Published Death for Donald Leon Farrow
My name is Kathy, daughter of Donald Leon Farrow. I purchased this post to remember my dad. I was seven years old when he died, so there was allot that I did not know about him. This memorial is not meant to be sentimental, or a celebration, or anything more than me talking or telling stories from other people about him, and what he meant to his family and others that I could get information from. His death was unexpected and odd and sometimes I am asked questions that I cannot answer. So I decided to just write of my memories which are good. I’m not a writer and hope to get better with time.
So it won’t be a history but the best that I can do. This memorial is mostly for me and my kids and those who knew dad, to understand what is known and allot that is not known of his death, and more importantly to share stories of his life, as I continue to pull stories from my relatives and his friends I will add to this post.
In order to keep this posting relevant and easily findable to my family, I must keep using his full name Donald Leon Farrow as I write. I find this uncomfortable but I understand that it is necessary, so I’m sorry for that. So I will begin by rewriting the newspaper and funeral home information that I have here of his death, and follow this by what I know of him and what he meant to me. I will post the better photos that I can find recent to his death, and as I get used to writing and understand more, I believe this will be easier to read. I was advised to just start writing what comes into my head.
I will rewrite the death notices and add anything else as I find it. Then I will make a section for memories. Last – he did allot of writing so he had some thoughts, allot of things bothered him – so I will write about that, along with good things that he wanted to accomplish and never lived to do.
Man Found Dead by River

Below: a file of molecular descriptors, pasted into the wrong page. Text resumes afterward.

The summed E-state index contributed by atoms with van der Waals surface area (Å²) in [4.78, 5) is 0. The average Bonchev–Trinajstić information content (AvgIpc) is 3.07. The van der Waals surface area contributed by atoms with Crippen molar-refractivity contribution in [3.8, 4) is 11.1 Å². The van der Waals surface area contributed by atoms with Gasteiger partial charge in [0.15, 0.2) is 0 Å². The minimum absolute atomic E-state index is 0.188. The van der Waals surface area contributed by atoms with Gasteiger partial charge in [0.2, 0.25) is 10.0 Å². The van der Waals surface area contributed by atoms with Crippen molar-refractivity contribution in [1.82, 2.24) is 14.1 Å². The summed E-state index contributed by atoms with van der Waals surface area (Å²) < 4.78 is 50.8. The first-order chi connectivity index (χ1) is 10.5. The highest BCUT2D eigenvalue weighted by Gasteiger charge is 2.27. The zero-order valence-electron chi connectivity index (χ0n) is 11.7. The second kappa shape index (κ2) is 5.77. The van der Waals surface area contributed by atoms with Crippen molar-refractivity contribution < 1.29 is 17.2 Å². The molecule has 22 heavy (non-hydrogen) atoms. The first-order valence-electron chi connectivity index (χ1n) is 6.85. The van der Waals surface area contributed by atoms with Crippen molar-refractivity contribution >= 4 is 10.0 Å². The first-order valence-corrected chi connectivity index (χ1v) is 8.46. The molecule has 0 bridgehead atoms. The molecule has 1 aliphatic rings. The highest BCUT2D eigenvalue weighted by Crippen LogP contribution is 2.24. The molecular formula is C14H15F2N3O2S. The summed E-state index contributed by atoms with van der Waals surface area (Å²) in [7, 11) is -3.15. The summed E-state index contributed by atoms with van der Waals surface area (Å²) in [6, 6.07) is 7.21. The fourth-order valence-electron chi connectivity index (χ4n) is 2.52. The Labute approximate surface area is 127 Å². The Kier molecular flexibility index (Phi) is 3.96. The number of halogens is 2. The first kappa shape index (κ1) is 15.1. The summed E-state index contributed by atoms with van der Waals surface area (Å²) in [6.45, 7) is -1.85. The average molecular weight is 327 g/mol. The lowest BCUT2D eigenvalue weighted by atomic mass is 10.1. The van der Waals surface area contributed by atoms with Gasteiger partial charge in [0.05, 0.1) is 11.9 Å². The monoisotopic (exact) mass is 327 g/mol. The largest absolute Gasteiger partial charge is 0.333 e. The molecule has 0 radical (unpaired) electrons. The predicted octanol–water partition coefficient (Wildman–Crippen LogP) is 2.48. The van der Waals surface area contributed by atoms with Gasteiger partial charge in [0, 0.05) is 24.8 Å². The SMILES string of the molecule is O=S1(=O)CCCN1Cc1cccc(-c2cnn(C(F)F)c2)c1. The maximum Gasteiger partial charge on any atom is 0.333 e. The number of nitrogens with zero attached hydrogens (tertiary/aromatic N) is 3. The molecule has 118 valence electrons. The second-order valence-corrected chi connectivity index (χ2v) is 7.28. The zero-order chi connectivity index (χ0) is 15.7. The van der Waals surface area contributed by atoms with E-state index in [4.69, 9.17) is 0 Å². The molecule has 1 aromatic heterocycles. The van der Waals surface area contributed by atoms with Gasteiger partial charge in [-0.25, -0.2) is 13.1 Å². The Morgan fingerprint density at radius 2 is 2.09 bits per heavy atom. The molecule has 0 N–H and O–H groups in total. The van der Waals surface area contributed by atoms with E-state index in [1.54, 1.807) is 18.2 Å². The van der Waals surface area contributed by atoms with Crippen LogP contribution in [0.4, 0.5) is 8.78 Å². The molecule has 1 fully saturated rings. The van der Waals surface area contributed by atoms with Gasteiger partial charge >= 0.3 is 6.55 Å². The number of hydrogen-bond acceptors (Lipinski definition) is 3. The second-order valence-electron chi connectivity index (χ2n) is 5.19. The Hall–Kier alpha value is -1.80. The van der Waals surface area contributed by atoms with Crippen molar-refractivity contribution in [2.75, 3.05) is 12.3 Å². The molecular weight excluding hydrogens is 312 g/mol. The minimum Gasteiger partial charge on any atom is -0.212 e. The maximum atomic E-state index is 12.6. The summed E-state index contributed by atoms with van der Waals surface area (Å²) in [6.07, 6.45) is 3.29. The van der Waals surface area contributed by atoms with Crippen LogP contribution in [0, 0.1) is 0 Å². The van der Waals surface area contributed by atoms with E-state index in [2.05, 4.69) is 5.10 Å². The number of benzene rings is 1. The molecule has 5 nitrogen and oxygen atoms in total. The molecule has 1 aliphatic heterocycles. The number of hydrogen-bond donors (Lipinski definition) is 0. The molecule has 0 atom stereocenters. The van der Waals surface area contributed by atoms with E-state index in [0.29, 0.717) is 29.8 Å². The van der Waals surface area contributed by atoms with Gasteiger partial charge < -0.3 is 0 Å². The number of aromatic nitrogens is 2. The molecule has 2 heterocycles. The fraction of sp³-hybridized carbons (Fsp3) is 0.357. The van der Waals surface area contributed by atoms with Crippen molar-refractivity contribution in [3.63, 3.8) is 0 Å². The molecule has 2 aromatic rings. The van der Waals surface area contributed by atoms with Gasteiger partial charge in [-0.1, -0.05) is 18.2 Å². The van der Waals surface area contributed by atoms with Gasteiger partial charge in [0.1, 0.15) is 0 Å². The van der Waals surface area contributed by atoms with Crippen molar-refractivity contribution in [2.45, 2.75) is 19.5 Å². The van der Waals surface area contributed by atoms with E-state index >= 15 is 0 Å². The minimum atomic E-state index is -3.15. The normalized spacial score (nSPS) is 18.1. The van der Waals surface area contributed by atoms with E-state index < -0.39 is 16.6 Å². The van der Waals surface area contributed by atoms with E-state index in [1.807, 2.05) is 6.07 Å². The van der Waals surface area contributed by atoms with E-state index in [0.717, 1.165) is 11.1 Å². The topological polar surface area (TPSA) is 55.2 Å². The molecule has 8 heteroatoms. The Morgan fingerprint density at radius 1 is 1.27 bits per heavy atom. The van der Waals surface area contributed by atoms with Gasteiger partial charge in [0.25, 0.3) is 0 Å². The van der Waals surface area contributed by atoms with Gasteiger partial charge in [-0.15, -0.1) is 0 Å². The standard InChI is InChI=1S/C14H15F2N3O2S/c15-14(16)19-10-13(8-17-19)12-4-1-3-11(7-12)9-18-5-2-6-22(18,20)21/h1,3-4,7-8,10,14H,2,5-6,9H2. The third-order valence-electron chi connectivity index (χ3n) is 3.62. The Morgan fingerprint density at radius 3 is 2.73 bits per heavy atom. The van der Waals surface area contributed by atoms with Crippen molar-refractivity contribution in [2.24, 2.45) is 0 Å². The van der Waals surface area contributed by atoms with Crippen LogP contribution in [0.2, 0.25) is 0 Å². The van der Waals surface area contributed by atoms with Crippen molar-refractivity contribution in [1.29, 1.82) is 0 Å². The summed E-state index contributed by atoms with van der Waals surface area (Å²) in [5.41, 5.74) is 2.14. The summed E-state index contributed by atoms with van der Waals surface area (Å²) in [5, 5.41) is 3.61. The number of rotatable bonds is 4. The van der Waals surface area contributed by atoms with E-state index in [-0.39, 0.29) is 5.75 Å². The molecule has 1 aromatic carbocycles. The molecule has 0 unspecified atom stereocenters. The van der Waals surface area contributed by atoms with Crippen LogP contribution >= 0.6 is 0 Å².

January 10, 1992
The man found dead at the intersection of Ash Road and Riverview Drive outside of Three Rivers, Michigan on Friday morning, has been identified by police as 32-year-old Donald Leon Farrow of Park Township.
According to police, an area resident saw the body lying in tall weeds at the rural intersection and called police. Farrow’s Chevy Citation was found at the scene with the driver’s door open. There was no apparent cause of death.
Farrow is registered as an engineer and previously resided in Battle Creek. He worked at First Source Servall Appliance in Byron Center. He was the father of a girl, age 7.
Previous Obituaries headlines
January 14th, 1992
Donald Leon Farrow
Donald Leon Farrow, 32, died Thursday, Jan. 9, 1992 unexpectedly. He was born in Romulus, Mich. on October 8, 1960, the son of Scott and Hazel (Andersen) Farrow. Donald was a graduate of Romulus High School, and later earned his Bachelors science Degree in Engineering from Michigan State University. Donald was a single man with a daughter. He lived and worked in Battle Creek, and later in Park Township working at 1st Source Servall Appliance in Byron Center. Donald enjoyed deer hunting and fishing.
Donald Leon Farrow
(October 8, 1960 – January 9, 1992)